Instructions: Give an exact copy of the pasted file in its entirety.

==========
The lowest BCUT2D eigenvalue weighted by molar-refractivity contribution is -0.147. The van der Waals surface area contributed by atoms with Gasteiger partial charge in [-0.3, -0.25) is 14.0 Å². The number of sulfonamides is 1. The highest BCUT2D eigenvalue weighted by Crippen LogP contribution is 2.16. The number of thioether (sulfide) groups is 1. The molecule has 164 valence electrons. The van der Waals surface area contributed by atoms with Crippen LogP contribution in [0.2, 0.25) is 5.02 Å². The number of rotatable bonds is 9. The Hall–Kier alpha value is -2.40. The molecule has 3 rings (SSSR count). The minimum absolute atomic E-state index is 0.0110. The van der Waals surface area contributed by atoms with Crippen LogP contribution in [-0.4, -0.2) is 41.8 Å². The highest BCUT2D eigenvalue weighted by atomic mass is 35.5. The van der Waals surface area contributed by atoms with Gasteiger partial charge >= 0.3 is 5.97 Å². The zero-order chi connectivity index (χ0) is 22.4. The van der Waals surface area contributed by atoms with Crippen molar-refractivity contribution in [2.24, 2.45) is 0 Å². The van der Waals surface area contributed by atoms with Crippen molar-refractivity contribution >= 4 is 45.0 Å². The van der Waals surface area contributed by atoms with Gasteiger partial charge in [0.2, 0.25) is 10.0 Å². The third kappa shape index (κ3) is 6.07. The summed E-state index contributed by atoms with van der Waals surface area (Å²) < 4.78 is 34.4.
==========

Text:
The lowest BCUT2D eigenvalue weighted by molar-refractivity contribution is -0.147. The van der Waals surface area contributed by atoms with Gasteiger partial charge in [-0.3, -0.25) is 14.0 Å². The number of sulfonamides is 1. The highest BCUT2D eigenvalue weighted by Crippen LogP contribution is 2.16. The number of thioether (sulfide) groups is 1. The molecule has 164 valence electrons. The van der Waals surface area contributed by atoms with Crippen LogP contribution in [0.2, 0.25) is 5.02 Å². The number of rotatable bonds is 9. The Hall–Kier alpha value is -2.40. The molecule has 3 rings (SSSR count). The minimum absolute atomic E-state index is 0.0110. The van der Waals surface area contributed by atoms with Crippen LogP contribution in [-0.4, -0.2) is 41.8 Å². The highest BCUT2D eigenvalue weighted by atomic mass is 35.5. The van der Waals surface area contributed by atoms with Gasteiger partial charge >= 0.3 is 5.97 Å². The zero-order chi connectivity index (χ0) is 22.4. The van der Waals surface area contributed by atoms with Crippen molar-refractivity contribution in [2.24, 2.45) is 0 Å². The van der Waals surface area contributed by atoms with Crippen molar-refractivity contribution >= 4 is 45.0 Å². The van der Waals surface area contributed by atoms with Gasteiger partial charge in [0.2, 0.25) is 10.0 Å². The third kappa shape index (κ3) is 6.07. The summed E-state index contributed by atoms with van der Waals surface area (Å²) < 4.78 is 34.4.